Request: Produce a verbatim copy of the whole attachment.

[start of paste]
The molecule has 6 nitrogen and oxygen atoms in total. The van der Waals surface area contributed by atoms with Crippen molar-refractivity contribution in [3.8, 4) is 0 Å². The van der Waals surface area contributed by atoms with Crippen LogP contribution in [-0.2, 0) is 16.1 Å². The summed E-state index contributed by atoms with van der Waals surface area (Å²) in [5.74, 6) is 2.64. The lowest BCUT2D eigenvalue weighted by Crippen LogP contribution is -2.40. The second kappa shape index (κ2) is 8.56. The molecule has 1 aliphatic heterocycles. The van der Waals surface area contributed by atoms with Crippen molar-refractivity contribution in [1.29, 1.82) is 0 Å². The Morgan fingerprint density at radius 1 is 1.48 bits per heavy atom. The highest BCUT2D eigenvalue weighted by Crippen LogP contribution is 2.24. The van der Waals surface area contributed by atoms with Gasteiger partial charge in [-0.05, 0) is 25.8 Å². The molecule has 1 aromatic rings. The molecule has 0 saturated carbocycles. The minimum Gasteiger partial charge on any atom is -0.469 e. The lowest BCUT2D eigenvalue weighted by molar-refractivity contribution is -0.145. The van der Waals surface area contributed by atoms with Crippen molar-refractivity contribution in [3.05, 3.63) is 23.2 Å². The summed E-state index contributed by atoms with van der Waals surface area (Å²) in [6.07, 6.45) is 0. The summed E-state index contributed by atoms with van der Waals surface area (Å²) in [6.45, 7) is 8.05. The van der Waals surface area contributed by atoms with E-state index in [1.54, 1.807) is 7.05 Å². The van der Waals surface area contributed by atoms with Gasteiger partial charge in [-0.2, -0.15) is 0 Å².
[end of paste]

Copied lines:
The molecule has 6 nitrogen and oxygen atoms in total. The van der Waals surface area contributed by atoms with Crippen molar-refractivity contribution in [3.8, 4) is 0 Å². The van der Waals surface area contributed by atoms with Crippen LogP contribution in [-0.2, 0) is 16.1 Å². The summed E-state index contributed by atoms with van der Waals surface area (Å²) in [5.74, 6) is 2.64. The lowest BCUT2D eigenvalue weighted by Crippen LogP contribution is -2.40. The second kappa shape index (κ2) is 8.56. The molecule has 1 aliphatic heterocycles. The van der Waals surface area contributed by atoms with Crippen molar-refractivity contribution in [1.29, 1.82) is 0 Å². The Morgan fingerprint density at radius 1 is 1.48 bits per heavy atom. The highest BCUT2D eigenvalue weighted by Crippen LogP contribution is 2.24. The van der Waals surface area contributed by atoms with Gasteiger partial charge in [-0.05, 0) is 25.8 Å². The molecule has 1 aromatic rings. The molecule has 0 saturated carbocycles. The minimum Gasteiger partial charge on any atom is -0.469 e. The lowest BCUT2D eigenvalue weighted by molar-refractivity contribution is -0.145. The van der Waals surface area contributed by atoms with Crippen molar-refractivity contribution in [3.05, 3.63) is 23.2 Å². The summed E-state index contributed by atoms with van der Waals surface area (Å²) in [6.07, 6.45) is 0. The summed E-state index contributed by atoms with van der Waals surface area (Å²) in [6.45, 7) is 8.05. The van der Waals surface area contributed by atoms with E-state index in [1.54, 1.807) is 7.05 Å². The van der Waals surface area contributed by atoms with Gasteiger partial charge in [-0.2, -0.15) is 0 Å².